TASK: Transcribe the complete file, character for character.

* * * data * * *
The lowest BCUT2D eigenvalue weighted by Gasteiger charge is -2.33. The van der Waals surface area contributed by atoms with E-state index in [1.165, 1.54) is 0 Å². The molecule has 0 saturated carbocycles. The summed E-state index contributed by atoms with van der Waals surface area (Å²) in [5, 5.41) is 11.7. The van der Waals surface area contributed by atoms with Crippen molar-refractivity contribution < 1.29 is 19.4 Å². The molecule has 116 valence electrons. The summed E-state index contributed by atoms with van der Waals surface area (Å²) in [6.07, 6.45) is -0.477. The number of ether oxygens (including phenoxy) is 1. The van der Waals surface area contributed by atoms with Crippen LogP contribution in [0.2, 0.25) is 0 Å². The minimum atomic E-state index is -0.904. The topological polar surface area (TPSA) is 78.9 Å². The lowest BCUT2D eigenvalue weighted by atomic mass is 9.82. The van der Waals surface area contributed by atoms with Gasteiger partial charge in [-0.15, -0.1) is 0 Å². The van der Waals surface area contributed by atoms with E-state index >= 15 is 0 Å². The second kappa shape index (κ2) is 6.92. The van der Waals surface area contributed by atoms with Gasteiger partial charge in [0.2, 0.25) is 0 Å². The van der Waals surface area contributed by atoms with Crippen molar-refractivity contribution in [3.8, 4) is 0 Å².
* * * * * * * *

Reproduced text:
The lowest BCUT2D eigenvalue weighted by Gasteiger charge is -2.33. The van der Waals surface area contributed by atoms with E-state index in [1.165, 1.54) is 0 Å². The molecule has 0 saturated carbocycles. The summed E-state index contributed by atoms with van der Waals surface area (Å²) in [5, 5.41) is 11.7. The van der Waals surface area contributed by atoms with Crippen molar-refractivity contribution < 1.29 is 19.4 Å². The molecule has 116 valence electrons. The summed E-state index contributed by atoms with van der Waals surface area (Å²) in [6.07, 6.45) is -0.477. The number of ether oxygens (including phenoxy) is 1. The van der Waals surface area contributed by atoms with Crippen LogP contribution in [0.2, 0.25) is 0 Å². The minimum atomic E-state index is -0.904. The topological polar surface area (TPSA) is 78.9 Å². The lowest BCUT2D eigenvalue weighted by atomic mass is 9.82. The van der Waals surface area contributed by atoms with Gasteiger partial charge in [-0.15, -0.1) is 0 Å². The van der Waals surface area contributed by atoms with E-state index >= 15 is 0 Å². The second kappa shape index (κ2) is 6.92. The van der Waals surface area contributed by atoms with Gasteiger partial charge in [0.2, 0.25) is 0 Å². The van der Waals surface area contributed by atoms with Crippen molar-refractivity contribution in [3.8, 4) is 0 Å².